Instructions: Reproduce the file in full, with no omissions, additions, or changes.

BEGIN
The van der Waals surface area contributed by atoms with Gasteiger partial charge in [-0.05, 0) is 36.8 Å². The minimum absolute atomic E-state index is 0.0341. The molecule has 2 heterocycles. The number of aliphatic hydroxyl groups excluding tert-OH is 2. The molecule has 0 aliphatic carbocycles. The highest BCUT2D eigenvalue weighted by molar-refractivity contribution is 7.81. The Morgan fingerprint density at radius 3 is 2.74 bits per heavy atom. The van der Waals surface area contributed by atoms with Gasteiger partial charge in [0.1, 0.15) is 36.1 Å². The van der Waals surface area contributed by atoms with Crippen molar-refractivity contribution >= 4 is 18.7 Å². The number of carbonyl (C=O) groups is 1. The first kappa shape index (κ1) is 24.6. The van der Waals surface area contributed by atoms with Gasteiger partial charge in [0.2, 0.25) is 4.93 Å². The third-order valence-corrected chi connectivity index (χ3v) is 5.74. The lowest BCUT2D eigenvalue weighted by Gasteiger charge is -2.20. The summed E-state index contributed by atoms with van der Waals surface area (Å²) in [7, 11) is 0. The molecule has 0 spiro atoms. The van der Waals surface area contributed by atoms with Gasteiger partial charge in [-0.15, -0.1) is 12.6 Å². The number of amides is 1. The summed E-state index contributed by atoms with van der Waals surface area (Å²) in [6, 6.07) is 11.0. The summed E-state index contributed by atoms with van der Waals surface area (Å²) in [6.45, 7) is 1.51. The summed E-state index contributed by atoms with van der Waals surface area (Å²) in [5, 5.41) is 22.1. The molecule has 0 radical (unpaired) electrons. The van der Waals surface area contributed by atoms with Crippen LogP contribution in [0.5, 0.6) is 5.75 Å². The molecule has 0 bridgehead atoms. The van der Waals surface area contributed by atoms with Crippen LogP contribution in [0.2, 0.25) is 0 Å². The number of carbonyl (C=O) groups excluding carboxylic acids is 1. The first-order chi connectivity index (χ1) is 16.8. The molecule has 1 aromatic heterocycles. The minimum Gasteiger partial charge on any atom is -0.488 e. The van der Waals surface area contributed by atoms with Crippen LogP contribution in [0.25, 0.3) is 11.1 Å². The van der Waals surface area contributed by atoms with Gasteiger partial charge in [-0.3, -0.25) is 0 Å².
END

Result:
The van der Waals surface area contributed by atoms with Gasteiger partial charge in [-0.05, 0) is 36.8 Å². The minimum absolute atomic E-state index is 0.0341. The molecule has 2 heterocycles. The number of aliphatic hydroxyl groups excluding tert-OH is 2. The molecule has 0 aliphatic carbocycles. The highest BCUT2D eigenvalue weighted by molar-refractivity contribution is 7.81. The Morgan fingerprint density at radius 3 is 2.74 bits per heavy atom. The van der Waals surface area contributed by atoms with Gasteiger partial charge in [0.1, 0.15) is 36.1 Å². The van der Waals surface area contributed by atoms with Crippen molar-refractivity contribution >= 4 is 18.7 Å². The number of carbonyl (C=O) groups is 1. The first kappa shape index (κ1) is 24.6. The van der Waals surface area contributed by atoms with Gasteiger partial charge in [0.2, 0.25) is 4.93 Å². The third-order valence-corrected chi connectivity index (χ3v) is 5.74. The lowest BCUT2D eigenvalue weighted by Gasteiger charge is -2.20. The summed E-state index contributed by atoms with van der Waals surface area (Å²) in [7, 11) is 0. The molecule has 0 spiro atoms. The van der Waals surface area contributed by atoms with Gasteiger partial charge in [-0.15, -0.1) is 12.6 Å². The number of amides is 1. The summed E-state index contributed by atoms with van der Waals surface area (Å²) in [6, 6.07) is 11.0. The summed E-state index contributed by atoms with van der Waals surface area (Å²) in [6.45, 7) is 1.51. The summed E-state index contributed by atoms with van der Waals surface area (Å²) in [5, 5.41) is 22.1. The molecule has 0 radical (unpaired) electrons. The van der Waals surface area contributed by atoms with Crippen LogP contribution in [0.5, 0.6) is 5.75 Å². The molecule has 0 bridgehead atoms. The van der Waals surface area contributed by atoms with Crippen LogP contribution in [0.2, 0.25) is 0 Å². The number of carbonyl (C=O) groups excluding carboxylic acids is 1. The first-order chi connectivity index (χ1) is 16.8. The molecule has 1 aromatic heterocycles. The minimum Gasteiger partial charge on any atom is -0.488 e. The van der Waals surface area contributed by atoms with Crippen LogP contribution in [0.25, 0.3) is 11.1 Å². The van der Waals surface area contributed by atoms with Gasteiger partial charge in [-0.3, -0.25) is 0 Å².